It’s extremely rare (if ever) that spouses can live together and NOT disagree at times. But do we need an audience? Is it possible to argue and not involve others? Of course, the answer to the first question is, no, we don’t “need” an audience. The answer to the second question is yes, it IS possible, and it’s usually best to argue and NOT do it in front of others. That’s where we need to apply the S.T.O.P. Arguing principle. See The Other People!
Stop Arguing When There’s an Audience
Who, under non-abusive situations (where you’re trying to protect someone) should be involved in a married couple’s arguments, other than a counselor? It’s awkward, at best. Children are especially to hearing and many times seeing their parents argue. It puts them in a really bad place of hearing the two people they love the most clash with each other, saying things children really shouldn’t hear. That’s why it’s usually best to keep it private.
Please know that not only do other people NOT want to be part of your arguments with each other, you shouldn’t expose your spouse to this invasion of privacy (even if you’re angry and want to hurt them). It shows that you aren’t valuing your spouse as a marriage partner. Even if he or she is the one who initiates the argument, do what you can to get out of it until you’re alone.
Consider your spouse and be considerate of others, ESPECIALLY children whose minds are impressionable, and whose hearts can easily be put into places of confusion and upset.
It’s true what Dr Phil McGraw said on his TV show one day:
“Fighting in front of the kids is a silent epidemic. While yelling and screaming are anything but silent, the silence comes from the children. They don’t have the power to speak up about the pain they’re experiencing.”
Consider the circumstances and setting when you fight.
As it pertains to fighting in front of others, especially children, author Cherie Barboch, from the article, “Fighting Fair” gives the following advice:
“Consider the time and place. It can be difficult to holding your fury when you first realize you’ve been wronged. However, it’s important to wait until you and your partner are alone in a quiet space. If your partner is busy at work, out with friends, or in the midst of a family visit, wait until he/she can speak with you one on one [alone].”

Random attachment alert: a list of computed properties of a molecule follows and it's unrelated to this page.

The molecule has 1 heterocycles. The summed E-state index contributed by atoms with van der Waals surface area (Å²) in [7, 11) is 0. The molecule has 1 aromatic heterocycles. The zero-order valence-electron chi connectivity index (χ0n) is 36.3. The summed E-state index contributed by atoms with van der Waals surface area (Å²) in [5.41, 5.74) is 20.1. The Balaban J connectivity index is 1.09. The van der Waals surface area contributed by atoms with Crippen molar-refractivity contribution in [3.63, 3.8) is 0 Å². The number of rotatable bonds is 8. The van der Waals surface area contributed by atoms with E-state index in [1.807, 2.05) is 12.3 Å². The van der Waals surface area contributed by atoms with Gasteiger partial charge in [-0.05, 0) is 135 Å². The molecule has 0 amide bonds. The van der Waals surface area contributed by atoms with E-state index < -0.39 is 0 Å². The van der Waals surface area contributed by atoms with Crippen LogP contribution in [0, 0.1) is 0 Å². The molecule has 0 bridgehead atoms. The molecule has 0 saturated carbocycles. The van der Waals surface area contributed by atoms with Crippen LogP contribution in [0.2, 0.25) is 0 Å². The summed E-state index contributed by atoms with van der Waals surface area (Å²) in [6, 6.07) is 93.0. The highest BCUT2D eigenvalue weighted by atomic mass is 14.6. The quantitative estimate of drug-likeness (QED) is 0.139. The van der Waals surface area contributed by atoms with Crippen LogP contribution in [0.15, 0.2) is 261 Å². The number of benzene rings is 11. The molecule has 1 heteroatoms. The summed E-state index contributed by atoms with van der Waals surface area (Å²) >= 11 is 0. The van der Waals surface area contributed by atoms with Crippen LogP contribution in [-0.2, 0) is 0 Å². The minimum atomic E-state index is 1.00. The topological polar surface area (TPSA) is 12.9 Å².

Choose the place in which you fight.
We agree with her advice and something that Dr David Clarke wrote (in a recent email he sent to us):
“Choose one place in your home where you’ll deal with conflict. Make it a neutral place. …It could be an office, a spare bedroom, the back porch… This is the only place you’ll talk through conflicts [whenever it’s even remotely possible]. Limiting your conflicts to this place will ensure that your conflicts won’t infect the special places in your home. It’s a psychological thing. Conflicts can start anywhere, but your agreement is that you’ll wait to deal with the issue in this conflict place.
“This place must be private. If your conflict place isn’t in a room with a door, then confine the kids to their rooms during your conflict talks. Just say: ‘Mom and Dad will be having a private talk, so stay in your rooms.’ If you have teens, this won’t be a problem. They’ll already be in their rooms. If you have small kids, wait until they’re in bed or make them stay in their rooms as you talk.”
You may need to modify this advice if you’re on vacation, or whatever. But please do what you can to S.T.O.P. arguing …See The Other People. Be considerate of their wants, not just your impulse to argue it out, no matter who’s with you.
Concerning this issue, below are a few more articles you may find helpful. Each article gives a different slant on the topic.
Other related articles:
It’s important to do what God tells us in Philippians 2:3-4:
“Do nothing out of selfish ambition or vain conceit. Rather, in humility value others above yourselves, not looking to your own interests but each of you to the interests of the others.“
If you need some help on resolving conflict in healthy ways please glean through the following topics:
When tempted to argue when it’s not a good time, remember:
• Reckless words pierce like a sword, but the tongue of the wise brings healing (Proverbs 12:18).
• A patient man has great understanding, but a quick-tempered man displays folly (Proverbs 14:29).
• A fool gives full vent to his anger, but a wise man keeps himself under control (Proverbs 29:11).
• Even a fool is thought wise if he keeps silent, and discerning if he holds his tongue (Proverbs 17:28).
We pray this Insight helps in some way.
Cindy and Steve Wright
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Filed under: Communication and Conflict